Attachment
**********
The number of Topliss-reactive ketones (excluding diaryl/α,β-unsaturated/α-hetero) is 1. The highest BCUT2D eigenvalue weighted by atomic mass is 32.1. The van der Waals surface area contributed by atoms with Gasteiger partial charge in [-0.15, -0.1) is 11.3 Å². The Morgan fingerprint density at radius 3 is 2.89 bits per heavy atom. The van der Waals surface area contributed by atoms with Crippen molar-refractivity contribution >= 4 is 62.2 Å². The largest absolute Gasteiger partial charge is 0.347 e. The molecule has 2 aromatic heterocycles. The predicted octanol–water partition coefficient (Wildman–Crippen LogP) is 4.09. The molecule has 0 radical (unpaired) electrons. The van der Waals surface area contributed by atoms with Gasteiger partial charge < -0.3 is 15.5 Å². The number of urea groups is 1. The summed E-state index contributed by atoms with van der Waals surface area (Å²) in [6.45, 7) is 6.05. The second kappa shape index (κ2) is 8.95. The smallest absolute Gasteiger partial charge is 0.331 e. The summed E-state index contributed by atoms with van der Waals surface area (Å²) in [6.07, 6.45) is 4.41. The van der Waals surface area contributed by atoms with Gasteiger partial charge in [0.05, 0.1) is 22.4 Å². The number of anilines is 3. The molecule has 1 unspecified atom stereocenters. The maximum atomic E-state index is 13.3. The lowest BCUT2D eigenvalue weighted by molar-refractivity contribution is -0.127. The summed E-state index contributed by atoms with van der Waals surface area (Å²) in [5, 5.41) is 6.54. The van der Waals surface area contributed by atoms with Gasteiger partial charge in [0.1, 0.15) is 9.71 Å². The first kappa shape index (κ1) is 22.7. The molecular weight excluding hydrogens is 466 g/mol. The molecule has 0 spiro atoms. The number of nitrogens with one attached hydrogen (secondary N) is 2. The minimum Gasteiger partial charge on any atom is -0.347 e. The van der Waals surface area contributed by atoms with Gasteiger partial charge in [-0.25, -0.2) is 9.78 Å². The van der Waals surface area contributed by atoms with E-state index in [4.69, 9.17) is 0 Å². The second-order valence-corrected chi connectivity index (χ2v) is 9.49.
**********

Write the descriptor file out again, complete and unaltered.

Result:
The number of Topliss-reactive ketones (excluding diaryl/α,β-unsaturated/α-hetero) is 1. The highest BCUT2D eigenvalue weighted by atomic mass is 32.1. The van der Waals surface area contributed by atoms with Gasteiger partial charge in [-0.15, -0.1) is 11.3 Å². The Morgan fingerprint density at radius 3 is 2.89 bits per heavy atom. The van der Waals surface area contributed by atoms with Crippen molar-refractivity contribution >= 4 is 62.2 Å². The largest absolute Gasteiger partial charge is 0.347 e. The molecule has 2 aromatic heterocycles. The predicted octanol–water partition coefficient (Wildman–Crippen LogP) is 4.09. The molecule has 0 radical (unpaired) electrons. The van der Waals surface area contributed by atoms with Gasteiger partial charge < -0.3 is 15.5 Å². The number of urea groups is 1. The summed E-state index contributed by atoms with van der Waals surface area (Å²) in [6.45, 7) is 6.05. The second kappa shape index (κ2) is 8.95. The smallest absolute Gasteiger partial charge is 0.331 e. The summed E-state index contributed by atoms with van der Waals surface area (Å²) in [6.07, 6.45) is 4.41. The van der Waals surface area contributed by atoms with Gasteiger partial charge in [0.05, 0.1) is 22.4 Å². The number of anilines is 3. The molecule has 1 unspecified atom stereocenters. The maximum atomic E-state index is 13.3. The lowest BCUT2D eigenvalue weighted by molar-refractivity contribution is -0.127. The summed E-state index contributed by atoms with van der Waals surface area (Å²) in [5, 5.41) is 6.54. The van der Waals surface area contributed by atoms with Gasteiger partial charge in [0.1, 0.15) is 9.71 Å². The first kappa shape index (κ1) is 22.7. The molecular weight excluding hydrogens is 466 g/mol. The molecule has 0 spiro atoms. The number of nitrogens with one attached hydrogen (secondary N) is 2. The minimum Gasteiger partial charge on any atom is -0.347 e. The van der Waals surface area contributed by atoms with Gasteiger partial charge in [-0.25, -0.2) is 9.78 Å². The van der Waals surface area contributed by atoms with E-state index in [4.69, 9.17) is 0 Å². The second-order valence-corrected chi connectivity index (χ2v) is 9.49.